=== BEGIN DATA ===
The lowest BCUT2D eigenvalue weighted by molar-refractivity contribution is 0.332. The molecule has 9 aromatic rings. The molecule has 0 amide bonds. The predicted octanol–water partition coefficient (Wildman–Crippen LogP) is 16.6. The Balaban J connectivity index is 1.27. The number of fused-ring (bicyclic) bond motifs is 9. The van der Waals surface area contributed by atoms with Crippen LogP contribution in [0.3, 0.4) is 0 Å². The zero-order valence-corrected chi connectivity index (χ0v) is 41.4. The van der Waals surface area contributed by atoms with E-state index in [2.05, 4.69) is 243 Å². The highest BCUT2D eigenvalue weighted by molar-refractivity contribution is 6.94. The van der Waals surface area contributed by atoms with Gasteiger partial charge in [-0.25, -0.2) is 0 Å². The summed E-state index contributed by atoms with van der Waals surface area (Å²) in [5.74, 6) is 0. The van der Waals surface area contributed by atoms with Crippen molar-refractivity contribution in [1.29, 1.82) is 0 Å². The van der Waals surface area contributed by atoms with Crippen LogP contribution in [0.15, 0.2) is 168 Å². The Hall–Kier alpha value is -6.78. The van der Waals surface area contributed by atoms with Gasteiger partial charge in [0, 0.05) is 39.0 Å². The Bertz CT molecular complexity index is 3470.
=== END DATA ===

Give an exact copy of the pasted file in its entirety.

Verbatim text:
The lowest BCUT2D eigenvalue weighted by molar-refractivity contribution is 0.332. The molecule has 9 aromatic rings. The molecule has 0 amide bonds. The predicted octanol–water partition coefficient (Wildman–Crippen LogP) is 16.6. The Balaban J connectivity index is 1.27. The number of fused-ring (bicyclic) bond motifs is 9. The van der Waals surface area contributed by atoms with Crippen LogP contribution in [0.3, 0.4) is 0 Å². The zero-order valence-corrected chi connectivity index (χ0v) is 41.4. The van der Waals surface area contributed by atoms with E-state index in [2.05, 4.69) is 243 Å². The highest BCUT2D eigenvalue weighted by molar-refractivity contribution is 6.94. The van der Waals surface area contributed by atoms with Gasteiger partial charge in [-0.25, -0.2) is 0 Å². The summed E-state index contributed by atoms with van der Waals surface area (Å²) in [5.74, 6) is 0. The van der Waals surface area contributed by atoms with Crippen molar-refractivity contribution in [1.29, 1.82) is 0 Å². The van der Waals surface area contributed by atoms with Crippen LogP contribution in [0.15, 0.2) is 168 Å². The Hall–Kier alpha value is -6.78. The van der Waals surface area contributed by atoms with Gasteiger partial charge in [0, 0.05) is 39.0 Å². The Bertz CT molecular complexity index is 3470.